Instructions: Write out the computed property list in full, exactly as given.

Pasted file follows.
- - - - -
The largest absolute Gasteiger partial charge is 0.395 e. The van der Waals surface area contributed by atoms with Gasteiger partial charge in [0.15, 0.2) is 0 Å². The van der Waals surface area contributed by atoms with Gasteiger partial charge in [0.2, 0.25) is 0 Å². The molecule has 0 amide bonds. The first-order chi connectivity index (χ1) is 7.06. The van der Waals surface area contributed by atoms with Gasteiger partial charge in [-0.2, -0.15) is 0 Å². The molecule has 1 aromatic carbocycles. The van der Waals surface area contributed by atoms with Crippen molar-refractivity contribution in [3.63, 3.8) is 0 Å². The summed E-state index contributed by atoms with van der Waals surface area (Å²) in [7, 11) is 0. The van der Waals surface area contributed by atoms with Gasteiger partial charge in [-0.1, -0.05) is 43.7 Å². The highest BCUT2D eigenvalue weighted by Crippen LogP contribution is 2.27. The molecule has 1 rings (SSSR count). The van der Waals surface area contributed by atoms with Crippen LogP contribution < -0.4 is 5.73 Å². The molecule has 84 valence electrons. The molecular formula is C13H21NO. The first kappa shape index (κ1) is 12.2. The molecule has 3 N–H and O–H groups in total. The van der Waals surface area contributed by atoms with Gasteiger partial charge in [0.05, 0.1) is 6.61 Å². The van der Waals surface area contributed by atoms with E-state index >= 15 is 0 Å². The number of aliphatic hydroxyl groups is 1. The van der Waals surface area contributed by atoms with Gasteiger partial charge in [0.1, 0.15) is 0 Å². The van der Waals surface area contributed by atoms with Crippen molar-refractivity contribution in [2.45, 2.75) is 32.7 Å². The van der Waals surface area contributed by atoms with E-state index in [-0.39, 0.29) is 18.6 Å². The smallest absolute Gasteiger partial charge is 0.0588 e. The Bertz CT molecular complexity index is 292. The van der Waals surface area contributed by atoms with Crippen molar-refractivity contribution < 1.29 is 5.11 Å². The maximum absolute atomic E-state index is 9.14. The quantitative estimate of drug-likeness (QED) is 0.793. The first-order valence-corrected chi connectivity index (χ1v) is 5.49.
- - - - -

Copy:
The largest absolute Gasteiger partial charge is 0.395 e. The van der Waals surface area contributed by atoms with Gasteiger partial charge in [0.15, 0.2) is 0 Å². The van der Waals surface area contributed by atoms with Gasteiger partial charge in [0.2, 0.25) is 0 Å². The molecule has 0 amide bonds. The first-order chi connectivity index (χ1) is 7.06. The van der Waals surface area contributed by atoms with Gasteiger partial charge in [-0.2, -0.15) is 0 Å². The molecule has 1 aromatic carbocycles. The van der Waals surface area contributed by atoms with Crippen molar-refractivity contribution in [3.63, 3.8) is 0 Å². The summed E-state index contributed by atoms with van der Waals surface area (Å²) in [7, 11) is 0. The van der Waals surface area contributed by atoms with Gasteiger partial charge in [-0.1, -0.05) is 43.7 Å². The highest BCUT2D eigenvalue weighted by Crippen LogP contribution is 2.27. The molecule has 1 rings (SSSR count). The van der Waals surface area contributed by atoms with Crippen LogP contribution < -0.4 is 5.73 Å². The molecule has 84 valence electrons. The molecular formula is C13H21NO. The first kappa shape index (κ1) is 12.2. The molecule has 3 N–H and O–H groups in total. The van der Waals surface area contributed by atoms with Gasteiger partial charge in [0.05, 0.1) is 6.61 Å². The van der Waals surface area contributed by atoms with E-state index >= 15 is 0 Å². The number of aliphatic hydroxyl groups is 1. The van der Waals surface area contributed by atoms with Gasteiger partial charge in [0.1, 0.15) is 0 Å². The van der Waals surface area contributed by atoms with Crippen molar-refractivity contribution in [2.45, 2.75) is 32.7 Å². The van der Waals surface area contributed by atoms with E-state index in [-0.39, 0.29) is 18.6 Å². The smallest absolute Gasteiger partial charge is 0.0588 e. The Bertz CT molecular complexity index is 292. The van der Waals surface area contributed by atoms with Crippen molar-refractivity contribution < 1.29 is 5.11 Å². The maximum absolute atomic E-state index is 9.14. The quantitative estimate of drug-likeness (QED) is 0.793. The first-order valence-corrected chi connectivity index (χ1v) is 5.49.